While looking for current information on whether the ABA has made a decision to grant the "Common" Teal full species status from Green-winged Teal, I came across the following website showing the history of AOU names up to 1998. It's a pretty interesting list. Check it out here.
I now have "Common" Teal on my life list but I'm not sure if I should give it full species status or not. Either way, it's still important to look for subspecies and different plumages in birds, which can be just as exciting as seeing a new species. It is also important because if a species is eventually split based on new evidence, then a record of appearances and ranges has still been kept.
The individual bird that many saw at Hillman Marsh in the spring of 2006 was a textbook example of the Eurasian subspecies with a bold white horizontal stripe along its scapulars, whiter feathers on the femoral tract, and a paler brown on the cheek and auriculars, throat, and forehead than the American subspecies contrasted with bolder white streaks bordering the green face patch. There was some debate about the presence or absence of the white spur at the bird's side. I thought I could detect a slight paleness of the feathers in this area but some birders thought it was a trick of the light and the bird's position (and also considering the distance). This may suggest an earlier hybridization or a hybrid parent.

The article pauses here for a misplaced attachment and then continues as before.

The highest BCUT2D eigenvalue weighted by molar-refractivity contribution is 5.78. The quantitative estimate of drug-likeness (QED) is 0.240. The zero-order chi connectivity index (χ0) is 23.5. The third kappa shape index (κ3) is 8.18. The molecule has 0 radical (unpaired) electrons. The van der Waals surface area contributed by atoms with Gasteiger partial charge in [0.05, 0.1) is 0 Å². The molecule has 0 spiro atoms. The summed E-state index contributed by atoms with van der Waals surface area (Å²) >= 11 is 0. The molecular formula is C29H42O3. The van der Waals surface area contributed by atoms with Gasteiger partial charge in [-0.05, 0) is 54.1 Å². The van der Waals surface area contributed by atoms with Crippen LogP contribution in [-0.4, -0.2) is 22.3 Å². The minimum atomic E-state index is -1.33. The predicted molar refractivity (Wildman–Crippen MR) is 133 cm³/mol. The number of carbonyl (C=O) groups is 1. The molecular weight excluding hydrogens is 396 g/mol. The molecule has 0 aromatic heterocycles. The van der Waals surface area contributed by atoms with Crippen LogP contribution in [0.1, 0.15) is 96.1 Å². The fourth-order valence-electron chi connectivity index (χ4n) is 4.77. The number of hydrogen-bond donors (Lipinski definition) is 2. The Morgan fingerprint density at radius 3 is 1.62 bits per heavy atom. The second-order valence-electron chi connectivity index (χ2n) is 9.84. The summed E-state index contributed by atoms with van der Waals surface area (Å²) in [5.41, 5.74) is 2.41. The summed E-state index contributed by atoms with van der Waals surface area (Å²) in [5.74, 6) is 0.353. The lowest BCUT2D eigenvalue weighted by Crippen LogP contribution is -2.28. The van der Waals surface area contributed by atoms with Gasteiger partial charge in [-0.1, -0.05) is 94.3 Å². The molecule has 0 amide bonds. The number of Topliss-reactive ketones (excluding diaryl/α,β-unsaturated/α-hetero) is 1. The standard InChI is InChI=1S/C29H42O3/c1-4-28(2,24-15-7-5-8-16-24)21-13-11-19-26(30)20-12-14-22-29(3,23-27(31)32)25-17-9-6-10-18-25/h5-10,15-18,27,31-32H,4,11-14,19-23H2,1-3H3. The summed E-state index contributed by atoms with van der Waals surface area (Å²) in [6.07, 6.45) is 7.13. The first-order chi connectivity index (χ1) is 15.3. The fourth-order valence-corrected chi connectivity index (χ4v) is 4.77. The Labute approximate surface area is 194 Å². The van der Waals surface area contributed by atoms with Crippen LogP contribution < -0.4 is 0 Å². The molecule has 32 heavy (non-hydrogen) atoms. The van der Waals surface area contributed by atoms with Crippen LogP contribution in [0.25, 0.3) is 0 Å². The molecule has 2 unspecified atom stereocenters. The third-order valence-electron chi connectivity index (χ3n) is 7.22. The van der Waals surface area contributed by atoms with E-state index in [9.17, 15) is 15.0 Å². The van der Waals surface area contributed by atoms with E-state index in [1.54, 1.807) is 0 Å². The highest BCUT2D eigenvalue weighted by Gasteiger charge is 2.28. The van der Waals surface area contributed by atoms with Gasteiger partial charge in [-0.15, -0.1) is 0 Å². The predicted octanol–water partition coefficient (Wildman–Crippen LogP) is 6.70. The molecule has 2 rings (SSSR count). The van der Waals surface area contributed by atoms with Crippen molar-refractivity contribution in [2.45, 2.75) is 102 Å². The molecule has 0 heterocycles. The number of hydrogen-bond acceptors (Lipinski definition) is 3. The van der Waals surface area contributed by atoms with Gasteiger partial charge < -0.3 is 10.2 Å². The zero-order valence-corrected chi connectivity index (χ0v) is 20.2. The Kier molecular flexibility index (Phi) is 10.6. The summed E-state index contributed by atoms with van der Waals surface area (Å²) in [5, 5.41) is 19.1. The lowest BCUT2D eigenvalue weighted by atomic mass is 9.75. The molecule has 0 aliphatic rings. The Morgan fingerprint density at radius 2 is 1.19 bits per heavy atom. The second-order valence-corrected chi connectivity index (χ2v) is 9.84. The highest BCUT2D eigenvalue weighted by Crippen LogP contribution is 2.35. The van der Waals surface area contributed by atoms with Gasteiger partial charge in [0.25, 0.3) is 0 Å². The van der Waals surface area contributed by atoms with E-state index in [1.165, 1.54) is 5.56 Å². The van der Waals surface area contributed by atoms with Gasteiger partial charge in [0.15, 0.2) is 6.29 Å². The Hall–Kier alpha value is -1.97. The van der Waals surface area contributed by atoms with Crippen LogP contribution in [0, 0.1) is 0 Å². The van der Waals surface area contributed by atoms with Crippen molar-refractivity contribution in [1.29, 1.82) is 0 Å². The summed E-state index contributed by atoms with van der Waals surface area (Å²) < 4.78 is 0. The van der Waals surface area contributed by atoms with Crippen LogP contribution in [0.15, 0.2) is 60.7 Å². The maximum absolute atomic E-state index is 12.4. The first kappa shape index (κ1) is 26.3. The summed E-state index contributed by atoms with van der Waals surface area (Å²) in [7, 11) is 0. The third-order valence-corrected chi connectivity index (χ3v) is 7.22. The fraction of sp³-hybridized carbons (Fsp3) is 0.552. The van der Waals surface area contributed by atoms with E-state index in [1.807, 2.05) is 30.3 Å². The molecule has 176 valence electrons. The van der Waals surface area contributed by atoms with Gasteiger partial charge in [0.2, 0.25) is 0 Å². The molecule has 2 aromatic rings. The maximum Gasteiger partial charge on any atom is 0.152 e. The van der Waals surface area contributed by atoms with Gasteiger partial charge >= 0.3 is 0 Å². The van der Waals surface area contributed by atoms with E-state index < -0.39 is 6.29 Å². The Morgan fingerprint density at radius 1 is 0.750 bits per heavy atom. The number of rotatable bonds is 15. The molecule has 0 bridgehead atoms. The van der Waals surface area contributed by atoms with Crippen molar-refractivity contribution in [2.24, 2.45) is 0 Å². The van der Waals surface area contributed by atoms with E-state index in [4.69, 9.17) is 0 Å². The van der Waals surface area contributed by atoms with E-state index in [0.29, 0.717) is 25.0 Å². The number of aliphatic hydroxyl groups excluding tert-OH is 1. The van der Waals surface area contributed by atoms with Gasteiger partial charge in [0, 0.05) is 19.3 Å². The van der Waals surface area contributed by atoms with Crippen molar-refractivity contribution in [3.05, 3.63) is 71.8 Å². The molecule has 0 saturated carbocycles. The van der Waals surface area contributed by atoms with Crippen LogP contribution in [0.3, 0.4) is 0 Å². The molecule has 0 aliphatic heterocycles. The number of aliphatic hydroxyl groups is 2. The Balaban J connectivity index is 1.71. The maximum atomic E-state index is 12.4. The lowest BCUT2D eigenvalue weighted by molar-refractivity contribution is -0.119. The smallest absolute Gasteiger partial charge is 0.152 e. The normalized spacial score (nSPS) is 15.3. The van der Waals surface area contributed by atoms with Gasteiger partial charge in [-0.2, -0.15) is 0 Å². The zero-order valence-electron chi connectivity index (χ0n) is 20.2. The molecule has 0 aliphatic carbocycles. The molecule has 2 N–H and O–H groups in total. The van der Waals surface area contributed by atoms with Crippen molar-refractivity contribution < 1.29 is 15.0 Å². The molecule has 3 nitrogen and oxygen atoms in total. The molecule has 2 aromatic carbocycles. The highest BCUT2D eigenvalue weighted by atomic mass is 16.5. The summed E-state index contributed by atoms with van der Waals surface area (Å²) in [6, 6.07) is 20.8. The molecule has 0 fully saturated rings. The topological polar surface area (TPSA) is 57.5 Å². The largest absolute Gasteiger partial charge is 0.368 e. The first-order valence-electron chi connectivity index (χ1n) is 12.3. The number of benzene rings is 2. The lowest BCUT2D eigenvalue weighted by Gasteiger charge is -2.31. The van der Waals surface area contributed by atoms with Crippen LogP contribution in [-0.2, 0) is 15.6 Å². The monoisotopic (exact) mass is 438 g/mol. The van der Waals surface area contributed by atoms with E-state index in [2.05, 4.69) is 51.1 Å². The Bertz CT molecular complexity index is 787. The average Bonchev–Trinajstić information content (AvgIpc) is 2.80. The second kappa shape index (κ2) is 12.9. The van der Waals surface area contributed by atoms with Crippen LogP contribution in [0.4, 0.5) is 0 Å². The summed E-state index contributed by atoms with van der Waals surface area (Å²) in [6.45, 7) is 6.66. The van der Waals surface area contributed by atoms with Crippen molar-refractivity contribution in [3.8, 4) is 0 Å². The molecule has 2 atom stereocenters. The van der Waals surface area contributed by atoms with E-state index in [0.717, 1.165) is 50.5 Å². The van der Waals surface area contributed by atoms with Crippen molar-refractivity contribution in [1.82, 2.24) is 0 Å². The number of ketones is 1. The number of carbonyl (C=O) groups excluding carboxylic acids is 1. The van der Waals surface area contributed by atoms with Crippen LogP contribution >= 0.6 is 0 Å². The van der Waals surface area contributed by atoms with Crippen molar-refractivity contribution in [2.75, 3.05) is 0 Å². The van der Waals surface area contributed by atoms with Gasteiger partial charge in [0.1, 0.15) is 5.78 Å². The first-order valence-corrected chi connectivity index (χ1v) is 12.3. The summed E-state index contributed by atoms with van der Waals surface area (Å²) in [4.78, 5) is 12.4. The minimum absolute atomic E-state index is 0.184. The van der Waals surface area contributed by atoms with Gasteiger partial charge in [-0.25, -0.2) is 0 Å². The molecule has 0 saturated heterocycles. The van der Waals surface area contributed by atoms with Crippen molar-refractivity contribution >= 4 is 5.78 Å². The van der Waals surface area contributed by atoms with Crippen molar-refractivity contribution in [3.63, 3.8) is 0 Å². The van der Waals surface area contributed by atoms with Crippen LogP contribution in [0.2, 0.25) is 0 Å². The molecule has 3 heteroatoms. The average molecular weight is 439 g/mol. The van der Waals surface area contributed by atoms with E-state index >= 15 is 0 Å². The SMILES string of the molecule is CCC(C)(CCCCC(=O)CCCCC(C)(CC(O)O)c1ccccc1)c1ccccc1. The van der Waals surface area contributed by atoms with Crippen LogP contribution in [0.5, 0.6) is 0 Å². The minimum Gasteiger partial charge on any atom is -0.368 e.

Based on morphological, genetic, and behavioural differences, many authorities have split the species, including the British. However, AOU is still contesting the split and treating the two forms as conspecific.